BOOK CLUB: Does society view 30-something single woman as a bad thing?


Chickadvisor members, Merri and Elizamv, brought up some interesting suggestions that led me to another discussion question:

Do you think the portrayal of Kate depicts our current social lifestyle? Do you think society views 30-something single women as a bad thing?

I've been seeing more and more women getting married later in life (or some not at all). I don't necessarily see that as a bad thing, but it wouldn't be healthy to be desperate and constantly worried like Kate either. Even in small towns, I think society is slowly embracing the fact women doesn't have to "get their life together" at an early age.

Apr 26, 2009 @ 05:36 pm

10 Replies


YESSSSS everestwater123....

i got married in my 30's....and it was the best thing i ever did (waiting). i had plenty of time to travel, meet a ton of people and just figure myself out! although i get some raised eyebrows from the older generation (one of my co-workers in particular who is nearing 50 years old-she actually told me that i 'missed my chance at motherhood'), i don't regret it!

p.s. most people i know put on a good front.....but i have seen a LOT of 30, 40, and 50 somethings falling apart....society has changed!
Apr 26, 2009 @ 08:45 pm

I hope not!!

I am almost 30 and single. I don't see a wedding in my near future and I'm fine with that!! I have seen friends get married and then divorced. I have seen friends get married because "...she will do..."! I have seen couples that should not be together, stay together because they seem to think they "have to"! I want to get married because I KNOW he is the man I should be with! Not because society says I should be married by now and having babies! I like my life! I like dating (for the most part). I like being independant and able to take care of myself! I know I will like being married and in love with my husband... but that's not the point I'm at in my life and I'm in no hurry!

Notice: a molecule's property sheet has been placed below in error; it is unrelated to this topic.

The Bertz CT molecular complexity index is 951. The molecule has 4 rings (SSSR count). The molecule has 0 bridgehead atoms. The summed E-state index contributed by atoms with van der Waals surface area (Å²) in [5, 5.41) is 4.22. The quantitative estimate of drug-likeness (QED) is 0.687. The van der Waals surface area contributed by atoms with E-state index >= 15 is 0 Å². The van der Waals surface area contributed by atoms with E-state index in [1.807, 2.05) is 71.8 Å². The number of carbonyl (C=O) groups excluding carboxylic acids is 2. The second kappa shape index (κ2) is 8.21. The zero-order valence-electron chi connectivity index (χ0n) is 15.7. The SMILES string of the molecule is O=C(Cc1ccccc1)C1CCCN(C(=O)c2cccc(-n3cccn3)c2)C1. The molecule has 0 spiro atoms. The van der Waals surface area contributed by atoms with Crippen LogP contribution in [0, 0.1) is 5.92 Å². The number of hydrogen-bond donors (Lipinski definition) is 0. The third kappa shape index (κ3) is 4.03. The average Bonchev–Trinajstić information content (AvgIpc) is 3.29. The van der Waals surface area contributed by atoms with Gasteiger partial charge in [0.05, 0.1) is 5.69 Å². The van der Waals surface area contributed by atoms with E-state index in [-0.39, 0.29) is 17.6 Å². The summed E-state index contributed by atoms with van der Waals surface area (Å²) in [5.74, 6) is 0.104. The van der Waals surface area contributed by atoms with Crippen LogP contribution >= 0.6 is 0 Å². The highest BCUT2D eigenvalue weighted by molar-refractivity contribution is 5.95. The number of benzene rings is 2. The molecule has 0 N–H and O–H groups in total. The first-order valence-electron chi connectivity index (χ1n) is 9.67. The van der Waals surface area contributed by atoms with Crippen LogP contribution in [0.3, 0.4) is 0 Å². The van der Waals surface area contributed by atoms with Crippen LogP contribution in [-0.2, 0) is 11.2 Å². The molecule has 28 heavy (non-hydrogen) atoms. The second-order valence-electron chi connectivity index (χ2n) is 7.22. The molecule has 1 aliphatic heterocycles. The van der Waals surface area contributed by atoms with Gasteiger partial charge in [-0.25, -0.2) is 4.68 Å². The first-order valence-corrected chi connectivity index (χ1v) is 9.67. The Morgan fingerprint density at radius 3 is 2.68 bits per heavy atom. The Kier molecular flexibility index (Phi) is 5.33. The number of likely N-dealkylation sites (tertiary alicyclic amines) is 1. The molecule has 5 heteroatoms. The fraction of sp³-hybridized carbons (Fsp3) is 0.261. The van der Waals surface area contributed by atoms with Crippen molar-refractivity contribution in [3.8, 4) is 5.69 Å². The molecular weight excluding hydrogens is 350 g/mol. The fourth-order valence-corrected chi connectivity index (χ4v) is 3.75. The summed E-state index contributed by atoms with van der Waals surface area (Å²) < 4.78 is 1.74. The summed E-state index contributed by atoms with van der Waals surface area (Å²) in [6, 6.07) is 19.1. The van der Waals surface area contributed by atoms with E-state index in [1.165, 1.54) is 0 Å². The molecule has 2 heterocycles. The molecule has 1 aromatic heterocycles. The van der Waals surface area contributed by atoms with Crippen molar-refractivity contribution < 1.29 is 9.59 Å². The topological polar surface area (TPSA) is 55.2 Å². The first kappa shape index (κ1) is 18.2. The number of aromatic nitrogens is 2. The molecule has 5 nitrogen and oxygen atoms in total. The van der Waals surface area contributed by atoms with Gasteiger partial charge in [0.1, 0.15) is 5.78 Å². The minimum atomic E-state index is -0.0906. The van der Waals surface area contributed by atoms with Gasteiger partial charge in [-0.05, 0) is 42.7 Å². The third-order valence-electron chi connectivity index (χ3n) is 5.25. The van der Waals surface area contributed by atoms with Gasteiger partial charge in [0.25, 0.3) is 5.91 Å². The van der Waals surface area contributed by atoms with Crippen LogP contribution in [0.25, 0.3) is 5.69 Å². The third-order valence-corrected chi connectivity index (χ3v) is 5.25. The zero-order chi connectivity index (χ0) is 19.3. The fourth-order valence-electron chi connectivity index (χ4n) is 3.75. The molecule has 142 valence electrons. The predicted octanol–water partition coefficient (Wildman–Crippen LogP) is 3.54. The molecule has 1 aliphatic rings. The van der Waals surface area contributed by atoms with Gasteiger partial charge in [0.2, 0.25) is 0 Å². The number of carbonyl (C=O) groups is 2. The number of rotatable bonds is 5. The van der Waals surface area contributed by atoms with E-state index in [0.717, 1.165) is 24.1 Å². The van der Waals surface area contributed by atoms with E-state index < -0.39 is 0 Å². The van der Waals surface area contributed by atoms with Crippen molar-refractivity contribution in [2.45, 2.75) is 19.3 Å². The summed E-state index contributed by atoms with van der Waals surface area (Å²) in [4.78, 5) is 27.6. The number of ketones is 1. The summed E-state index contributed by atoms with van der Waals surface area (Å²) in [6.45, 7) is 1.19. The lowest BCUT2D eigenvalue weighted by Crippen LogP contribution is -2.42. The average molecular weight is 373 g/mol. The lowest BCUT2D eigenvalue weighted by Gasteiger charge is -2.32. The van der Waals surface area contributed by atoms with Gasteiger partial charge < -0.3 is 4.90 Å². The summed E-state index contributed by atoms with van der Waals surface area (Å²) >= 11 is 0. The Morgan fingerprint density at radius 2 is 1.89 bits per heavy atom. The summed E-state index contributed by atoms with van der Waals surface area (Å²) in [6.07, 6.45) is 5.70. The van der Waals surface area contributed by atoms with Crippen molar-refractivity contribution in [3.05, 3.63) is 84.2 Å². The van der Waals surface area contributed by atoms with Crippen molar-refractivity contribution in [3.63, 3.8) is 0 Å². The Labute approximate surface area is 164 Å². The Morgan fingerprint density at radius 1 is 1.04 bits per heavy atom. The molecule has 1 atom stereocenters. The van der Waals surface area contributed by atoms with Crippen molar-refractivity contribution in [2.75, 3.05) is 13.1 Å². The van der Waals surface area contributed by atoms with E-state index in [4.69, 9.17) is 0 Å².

I found the book sort of perpetuated the idea that woman should be married before their early thirties. Kelly was married and Kate wanted to be! (and soon was). Kate never really seemed to realize that she was okay being alone, enjoying life and liking who she was! Her realization was that she loved Mark. She seemed to think that she needed a man to complete her and she eventually found that in Mark. But what the book didn't seem to point out is that she didn't really need a man at all. She was successful, beautiful, smart and talented.
Apr 26, 2009 @ 10:51 pm

no matter how much i hate it .... isn't that realistic?

how many women realize their own potential? that they're successful, beautiful, smart and talented? not many! in fact even those of us who do still *want* a guy to share our life with. I know guys who are perfectly happy (seemingly happy i should say...) to go through their life single, but i don't know any woman who's like that at all. I guess its not politically correct that we want a man to complete us, but... if we realized our own potential, then there wouldn't be so many self help books for women out there :-)

i think society still views an unmarried woman in her 30's to be "not settled". I'm in my early 20s (ok i'm technically "mid twenties" but i'm still in denial!!) and I'm completely single, and trust me I hear about it often. I'm not getting any younger, all my friends have gotten married and I'm going to end up old and alone, etc.

i want to find my own mr. right, and i am petrified of settling ... however, I'd love if my single status wasn't shoved in my face every chance :-/

there's a woman in our company who I consider to be one of the best "all rounder" individuals i know. she is very competent at her job, she is very approachable, smart, friendly, professional, knows what she's doing, etc She is single, and because of that there are certain people that think (and are going around telling others) that she's a lesbian. I'm not saying that there is or isn't anything wrong w/being gay - live and let live in my opinion. But, as far as I know she's not gay, I have gay friends and she just doesn't come across as that at all!! However, just because she's over 30, and single, to them she's gay... sigh!!! listening to these people you'd think we're living in the 1930's or something!
Apr 27, 2009 @ 12:09 am